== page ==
Ophidia is a short and vibrant game which combines the legendary tail-eating serpent Ouroboros with the growth-based gameplay of games like Katamari Damacy. Consisting of four levels and a tutorial, this game can easily be completed in an hour, but the creative and polished gameplay make for an hour well spent.
At its core this is a relaxing game with simple controls. Ouroboros starts out as a small snake which will continuously follow the mouse with a single click. Each level has a small, medium, and large type of enemy along with a boss and you must fully circle an enemy to consume it and grow longer, gaining more segments from larger enemies. There is no risk of death, no time limit, and no points to worry about, but that doesn’t mean there isn’t any challenge. Bumping into an enemy will stun Ouroboros and send it slithering off in a different direction until you click to regain control. Ouroboros must also grab its tail to complete its circle around its prey and accidentally biting into any other segment of Ouroboros’s body will instead cut off that piece along with any pieces below it. Though you can potentially lose large portions of the snake’s body with a single mistake, enemies will respawn if pieces are lost and any pieces belonging to Ouroboros’s default body will soon regenerate on their own.
Enemy behavior adds in a much-needed puzzle element to the game since there wouldn’t be much to it if the whole experience boiled down to effortlessly making increasingly larger circles. With three enemy types in each of the four levels, which are each themed after a different element, and four bosses to deal with, there are various tricks which players will need to learn how to deal with. The smallest enemies tend to not pose much of a challenge, though that doesn’t mean they are all completely defenseless; grubs in the first level will curl up into a motionless ball when they see you, which can be a problem if a larger insect is nearby, while the penguin-like creatures in the icy third level will actively find larger animals to run near or will huddle together in a large, unbreakable circle if enough of them remain to form one. Meanwhile, mid-tier creatures tend to be focused on evasive tactics like turning invisible or jumping out of your circle before you can complete it. The largest enemies tend to require you to encircle them as quickly as possible while being wary of when and where you approach them, such as in the case of the second level’s frogs, which will spit out a fireball before leaping away.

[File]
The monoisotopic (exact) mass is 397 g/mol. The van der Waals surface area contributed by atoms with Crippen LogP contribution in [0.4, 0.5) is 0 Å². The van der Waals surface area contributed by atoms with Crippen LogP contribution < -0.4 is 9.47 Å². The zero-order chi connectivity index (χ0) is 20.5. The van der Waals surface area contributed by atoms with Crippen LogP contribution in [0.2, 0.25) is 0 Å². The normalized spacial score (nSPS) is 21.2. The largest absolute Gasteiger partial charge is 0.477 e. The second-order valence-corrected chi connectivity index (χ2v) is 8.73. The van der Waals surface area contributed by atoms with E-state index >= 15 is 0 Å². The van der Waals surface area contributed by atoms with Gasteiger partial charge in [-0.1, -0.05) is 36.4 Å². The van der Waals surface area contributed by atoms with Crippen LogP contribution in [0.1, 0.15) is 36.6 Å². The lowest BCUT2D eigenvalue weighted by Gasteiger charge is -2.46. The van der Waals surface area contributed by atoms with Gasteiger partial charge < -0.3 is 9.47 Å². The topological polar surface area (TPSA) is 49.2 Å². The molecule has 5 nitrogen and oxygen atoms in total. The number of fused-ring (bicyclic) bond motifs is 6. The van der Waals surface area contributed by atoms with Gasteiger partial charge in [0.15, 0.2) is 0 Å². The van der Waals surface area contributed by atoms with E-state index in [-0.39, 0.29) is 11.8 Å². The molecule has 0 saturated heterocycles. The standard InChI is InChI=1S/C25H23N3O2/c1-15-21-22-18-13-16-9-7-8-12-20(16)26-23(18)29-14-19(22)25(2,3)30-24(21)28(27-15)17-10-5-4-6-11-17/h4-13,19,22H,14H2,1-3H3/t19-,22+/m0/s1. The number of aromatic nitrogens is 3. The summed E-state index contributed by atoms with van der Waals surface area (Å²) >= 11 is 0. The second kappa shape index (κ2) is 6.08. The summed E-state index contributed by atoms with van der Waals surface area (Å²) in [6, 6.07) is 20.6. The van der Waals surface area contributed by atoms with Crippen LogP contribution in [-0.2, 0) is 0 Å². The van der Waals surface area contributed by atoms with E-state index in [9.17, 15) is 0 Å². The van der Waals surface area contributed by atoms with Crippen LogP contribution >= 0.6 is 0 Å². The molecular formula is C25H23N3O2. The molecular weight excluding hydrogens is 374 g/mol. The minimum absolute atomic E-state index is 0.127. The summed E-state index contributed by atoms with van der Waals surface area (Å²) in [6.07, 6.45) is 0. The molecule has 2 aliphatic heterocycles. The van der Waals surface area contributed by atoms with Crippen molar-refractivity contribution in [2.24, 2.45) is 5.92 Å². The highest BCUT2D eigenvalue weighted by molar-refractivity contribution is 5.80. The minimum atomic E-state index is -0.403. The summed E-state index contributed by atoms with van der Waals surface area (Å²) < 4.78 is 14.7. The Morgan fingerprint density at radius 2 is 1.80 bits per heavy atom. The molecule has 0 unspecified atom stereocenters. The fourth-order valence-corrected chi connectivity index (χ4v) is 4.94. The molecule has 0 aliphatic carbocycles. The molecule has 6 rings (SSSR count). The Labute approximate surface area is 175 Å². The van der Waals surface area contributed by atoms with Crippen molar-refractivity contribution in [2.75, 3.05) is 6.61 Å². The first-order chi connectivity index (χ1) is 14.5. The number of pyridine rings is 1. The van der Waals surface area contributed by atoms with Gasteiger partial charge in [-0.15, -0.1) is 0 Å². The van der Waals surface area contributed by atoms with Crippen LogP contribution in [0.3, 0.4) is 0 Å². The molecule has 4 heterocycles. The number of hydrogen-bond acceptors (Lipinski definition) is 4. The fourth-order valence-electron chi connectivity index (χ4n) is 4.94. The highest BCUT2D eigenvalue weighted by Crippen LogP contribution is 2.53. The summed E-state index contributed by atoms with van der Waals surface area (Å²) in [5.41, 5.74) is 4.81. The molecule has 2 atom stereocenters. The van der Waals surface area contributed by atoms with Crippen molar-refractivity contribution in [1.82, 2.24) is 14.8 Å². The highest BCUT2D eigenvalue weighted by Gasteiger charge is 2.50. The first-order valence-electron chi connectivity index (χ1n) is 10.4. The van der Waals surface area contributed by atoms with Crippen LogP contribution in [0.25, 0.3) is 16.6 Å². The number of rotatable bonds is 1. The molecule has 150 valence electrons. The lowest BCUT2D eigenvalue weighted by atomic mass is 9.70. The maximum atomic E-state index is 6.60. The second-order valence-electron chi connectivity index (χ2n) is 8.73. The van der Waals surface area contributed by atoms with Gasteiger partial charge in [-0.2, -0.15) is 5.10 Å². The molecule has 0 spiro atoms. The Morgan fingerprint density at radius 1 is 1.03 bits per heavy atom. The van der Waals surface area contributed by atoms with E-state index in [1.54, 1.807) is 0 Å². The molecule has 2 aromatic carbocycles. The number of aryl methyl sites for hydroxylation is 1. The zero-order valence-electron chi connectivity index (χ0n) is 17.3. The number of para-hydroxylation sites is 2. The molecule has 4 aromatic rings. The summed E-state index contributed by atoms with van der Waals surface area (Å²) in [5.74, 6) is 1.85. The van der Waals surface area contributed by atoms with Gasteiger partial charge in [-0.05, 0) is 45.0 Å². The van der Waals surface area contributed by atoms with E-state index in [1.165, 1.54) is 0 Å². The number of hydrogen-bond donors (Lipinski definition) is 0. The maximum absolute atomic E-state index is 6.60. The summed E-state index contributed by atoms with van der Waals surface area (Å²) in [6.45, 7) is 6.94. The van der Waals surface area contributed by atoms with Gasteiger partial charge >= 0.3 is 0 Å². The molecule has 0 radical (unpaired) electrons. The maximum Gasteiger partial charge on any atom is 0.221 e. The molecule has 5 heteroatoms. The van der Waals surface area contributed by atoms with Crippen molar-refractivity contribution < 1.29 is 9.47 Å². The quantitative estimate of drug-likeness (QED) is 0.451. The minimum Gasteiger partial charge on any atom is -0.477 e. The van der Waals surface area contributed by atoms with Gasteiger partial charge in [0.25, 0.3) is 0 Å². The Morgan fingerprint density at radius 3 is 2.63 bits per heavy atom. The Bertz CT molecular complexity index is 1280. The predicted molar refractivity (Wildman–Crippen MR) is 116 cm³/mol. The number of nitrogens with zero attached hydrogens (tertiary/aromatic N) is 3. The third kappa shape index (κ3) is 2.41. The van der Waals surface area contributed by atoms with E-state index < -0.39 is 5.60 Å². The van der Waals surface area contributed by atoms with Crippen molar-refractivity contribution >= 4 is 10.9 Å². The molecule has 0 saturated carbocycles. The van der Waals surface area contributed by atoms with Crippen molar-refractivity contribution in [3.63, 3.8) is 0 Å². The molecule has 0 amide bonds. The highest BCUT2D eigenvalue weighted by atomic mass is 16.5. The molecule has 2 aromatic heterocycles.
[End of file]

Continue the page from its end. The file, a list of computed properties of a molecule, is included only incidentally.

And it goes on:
Bosses remain completely inactive until you’ve grown large enough to take them on, but they aren’t pushovers despite being immobile. Every boss has some way of reaching out from within its circle to launch an attack and, since you need to eat most of the enemies present in a level to even potentially defeat a boss, you can’t afford to take too much damage. Thankfully, bosses have clear tells and attack in simple patterns so, while you’re unlikely to finish the fight completely unscathed, the trick is to start to close in from an ideal location right after a boss launches its attack and make as tight of a circle around it as possible while being careful not to bump into it and be sent flying. The style in which you simultaneously move and attack in Ophidia is smooth enough to be enjoyably relaxing yet there is a sense of excitement to these puzzle-fights as you try to capture your prey before it can escape without accidentally bumping into it or biting yourself in half. This game is particularly impressive because it is the product of a group of students from the Massachusetts Digital Games Institute and, much as Narbacular Drop paved the way for Portal, I hope we one day get to see an extended version of Ophidia or another game from one or more members of this team which utilizes similar mechanics.
There is no denying that the aesthetics for this game are phenomenal. The levels and creatures which inhabit them have a stylized, ‘flat’ look which makes them resemble murals. This look is further enhanced by each creature being composed of relatively simplistic shapes adorned with intricate patterns. One aesthetic touch which I am particularly fond of is that each segment Ouroboros gains has a pattern similar to the one found on the creature it was obtained from, giving the impression that Ouroboros is using its body as a tapestry upon which is woven the history of the world it is consuming, which is rather fitting for a creature commonly used to represent the endless cycle of eternity. The soundtrack also plays a large role in shaping the experience and features a surprisingly large and intricate cast of instruments. There is a distinct sense of the medieval here and all of the songs would feel right at home in a renaissance faire. Just as importantly, the songs each fit their respective levels with muted percussion for the dim, wooden earth level, more energy for the fire level, and so on. It’s a wonderful game to watch and listen to and the soothing aesthetics combine with the smooth gameplay to create an almost hypnotic experience.
Relaxing, exciting, vibrant, and passively tragic, Ophidia has the high quality of the best of passion projects and I hope we see more from its creators in the future.